Summary: Jesus was born into a sin filled and cruel world. Spiritual warfare was focused on one child born in Bethlehem who gives victory over death to all HIs followers.
The world was dark Matthew 2_13-23
Sun, Dec 30, 2007 Christmas 1(a) First: Is. 63:7-14Epistle: Gal 4:4-7Gospel: Matt. 2:13-23Psalm: Psalm 111
When we look at the church calendar after Christmas, it almost seems as if the church fathers made it their business to remind us that Jesus was born into a sin filled and cruel world. The three days after Christmas are some of the deadliest days of the church year.
The day after Christmas, December 26 is the Feast of Stephen. It is the day we remember his death. The feast commemorates the first martyr of the New Testament Church. We read his story in the sixth and seventh chapter of Acts. There we read how the Jewish ruling council stoned him after he confessed his faith in Jesus Christ.
December 27, the next day, is the Feast of John the Apostle and Evangelist. It is the day we remember his death. Although he was the only one of the original twelve apostles to die of old age, that was not for a lack of trying. He suffered much for his confession of faith in Jesus Christ, but, for some reason, all the efforts of the executioners and assassins failed to end his life.
Then, on December 28, we remember the Slaughter of the Innocents, the story we read in today’s gospel. The events of today’s gospel are so disturbing that it is hard to believe they are part of the Christmas story. Yet, it is something that truly happened. King Herod really did send his troops to destroy all the boys of Bethlehem who were two years of age or less.
King Herod was one of the most ruthless politicians of his time. He managed by cunning and the spilling of a great deal of blood to remain in power through several transfers of power in Rome. Most of the time, a new emperor took control in Rome and then purged his government. This usually included killing all those who were loyal to his predecessor. Somehow, Herod not only survived these purges, but even managed to gain power while those around him lost their heads.
Herod was cruel and paranoid. Since he often maintained his hold on power through bloodshed, he expected others would do the same. As a result, no one was immune from his sword. He freely killed his sons, wives, and anyone else who might make a claim to the throne. According to legend Caesar Augustus remarked: "It is better to be Herod’s swine than his son." Some historians didn’t bother to include the slaughter in Bethlehem in their accounts because it paled in comparison to Herod’s other atrocities.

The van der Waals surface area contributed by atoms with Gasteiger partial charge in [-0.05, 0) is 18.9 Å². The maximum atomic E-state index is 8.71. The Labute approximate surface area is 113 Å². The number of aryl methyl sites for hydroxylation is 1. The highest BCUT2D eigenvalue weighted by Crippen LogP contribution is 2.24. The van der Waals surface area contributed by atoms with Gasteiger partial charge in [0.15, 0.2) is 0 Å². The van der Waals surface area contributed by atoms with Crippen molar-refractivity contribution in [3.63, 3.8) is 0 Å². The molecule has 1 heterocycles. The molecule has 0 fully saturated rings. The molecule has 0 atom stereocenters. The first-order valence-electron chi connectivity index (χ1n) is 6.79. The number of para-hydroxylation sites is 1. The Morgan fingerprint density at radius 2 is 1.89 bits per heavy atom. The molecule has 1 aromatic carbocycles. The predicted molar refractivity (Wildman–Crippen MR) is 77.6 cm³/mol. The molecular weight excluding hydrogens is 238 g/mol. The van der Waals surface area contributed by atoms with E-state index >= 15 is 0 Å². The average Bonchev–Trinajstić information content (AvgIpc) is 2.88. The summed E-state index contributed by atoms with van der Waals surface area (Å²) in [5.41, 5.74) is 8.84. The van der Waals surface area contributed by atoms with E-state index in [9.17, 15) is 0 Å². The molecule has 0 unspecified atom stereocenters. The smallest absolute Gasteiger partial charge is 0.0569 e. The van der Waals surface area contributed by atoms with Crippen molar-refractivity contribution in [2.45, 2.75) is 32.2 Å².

It is obvious that Satan inhabited Herod in the same way that a hand might inhabit a glove. Herod may have given the appearance of a man with a lot of power, but he was really a slave - a slave of Satan. When Herod gave the order for the death of the young boys in Bethlehem, Satan was stretching out his hand to put a quick end to God’s plan of salvation.
This was only the latest in a series of satanic attacks that stretched back to the Garden of Eden where Satan began his war to stop the coming of the Savior who would crush his head. Down through the centuries, Satan waged continuous war in a vain attempt to exterminate the remnant of God’s people who carried the promise of the coming Messiah. Sometimes, it almost seemed as if Satan was winning as the remnant dwindled in size to almost nothing - the church of eight people that met on Noah’s Ark - the lone prophet Elijah who thought he was the last God-fearing man on earth - the exiles in Babylon. There were several times that the remnant of God’s people almost disappeared, but God always preserved a few faithful people.